Three funds for your Isa

James Bateman, head of MultiManager and MultiAsset Portfolio Management at Fidelity Worldwide, tells MoneyWeek which funds he recommends putting in your Isa.

When choosing funds for an Isa, ensure you have a diversified mix of investments. By investing across a range of asset classes and sectors, savers have a much better chance of achieving sustainable returns, whatever the market environment. Here are three to consider.

Emerging-market equities

With all the positive news stories in recent years about emerging markets, this region is hard to ignore. Funds that take advantage of the opportunities in emerging-market countries have the potential to deliver substantial growth.

However, while there is the potential for impressive returns, you need to be comfortable with the volatility (see below) that is associated with emerging-market funds, and be prepared for any rough patches along the way.

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One fund investors might like to consider is the JP Morgan Global Emerging Markets Fund (tel: 0800-727770). The fund is run by Austin Forey, who has a wealth of experience, having run emerging-market portfolios at JP Morgan since 1994. While based in London, he can draw upon JP Morgan's considerable emerging-markets resources, based in nine main centres around the world.

The fund is run primarily on a stock-picking basis, and looks to invest for the longer term. It tends to have a bias towards growth stocks, and while it can invest across the board, it will predominately hold larger-sized companies. The fund is relatively concentrated, with 50-75 holdings, and can differ significantly at times from the benchmark index.

Developed-market equities

While many commentators believe the economic balance of power is shifting from the old' developed markets, such as the UK, Europe and America, to the new' emerging markets, such as China and Latin America, it is important to maintain an allocation to developed markets in your portfolio to ensure appropriate diversification. Global equity funds allow you to access a number of developed markets in one place.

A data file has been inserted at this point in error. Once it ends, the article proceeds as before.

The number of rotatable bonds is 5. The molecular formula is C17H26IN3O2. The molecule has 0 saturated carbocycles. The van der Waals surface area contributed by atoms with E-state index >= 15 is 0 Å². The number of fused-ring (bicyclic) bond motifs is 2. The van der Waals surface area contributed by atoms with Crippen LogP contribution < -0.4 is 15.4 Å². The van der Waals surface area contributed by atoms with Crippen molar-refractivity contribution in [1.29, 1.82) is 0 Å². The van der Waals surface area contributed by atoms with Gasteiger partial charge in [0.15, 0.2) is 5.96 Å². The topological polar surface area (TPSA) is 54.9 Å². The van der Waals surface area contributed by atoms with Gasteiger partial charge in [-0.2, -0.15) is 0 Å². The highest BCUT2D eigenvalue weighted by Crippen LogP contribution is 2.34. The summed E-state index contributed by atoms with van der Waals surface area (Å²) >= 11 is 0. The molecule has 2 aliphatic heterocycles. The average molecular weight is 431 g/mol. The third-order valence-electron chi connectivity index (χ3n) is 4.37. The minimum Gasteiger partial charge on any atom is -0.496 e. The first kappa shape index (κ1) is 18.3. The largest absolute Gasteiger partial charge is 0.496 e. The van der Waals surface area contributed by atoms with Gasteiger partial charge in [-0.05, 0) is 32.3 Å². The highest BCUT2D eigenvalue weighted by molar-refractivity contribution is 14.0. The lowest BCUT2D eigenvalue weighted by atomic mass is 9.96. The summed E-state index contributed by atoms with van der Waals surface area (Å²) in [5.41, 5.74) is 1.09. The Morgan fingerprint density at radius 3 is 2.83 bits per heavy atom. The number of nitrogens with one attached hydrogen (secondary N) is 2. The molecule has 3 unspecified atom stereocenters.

The Schroder Global Equity Alpha Fund (020-7658 6000) is one that particularly stands out. This fund is managed by Virginie Maisonneuve and Jonathan Armitage, both long-standing members of Schroder's global equity team. This fund has an unconstrained and relatively concentrated portfolio of 40-60 names.

The managers use key investment themes to guide their stock-picking for the fund. They call on various expert analysts for in-depth research and knowledge of industries and companies in order to select the best ideas.

Specifically, they look for high-quality companies where future earnings growth is underestimated by the market place. A sustainable competitive advantage and an attractive price help too.


Bond-fund performance has been so strong over the past few years that the prospects for capital gain are more limited than they have ever been historically. Nonetheless, an allocation to the fixed-income markets can still make sense as the asset class offers relatively lower volatility than equities and will help diversify your portfolio.

A solid fixed-income fund is the Threadneedle Global Bond Fund (0800-068 4000). The fund is managed by Dave Chappell and Martin Harvey. Although their tenure on this fund is just over two years, Dave Chappell has been at Threadneedle for 15 years and is a 25-year veteran of the global bond markets, with a particular focus on the US.

The fixed-income team benefits from the interaction with Threadneedle's experts across other asset classes and regions. The key drivers of return are interest rates, currencies and key sector decisions (the fund rotates between countries and between government and non-government bonds). The fund will tend to invest mainly in government bonds, with up to 20% of its allocation in corporate bonds.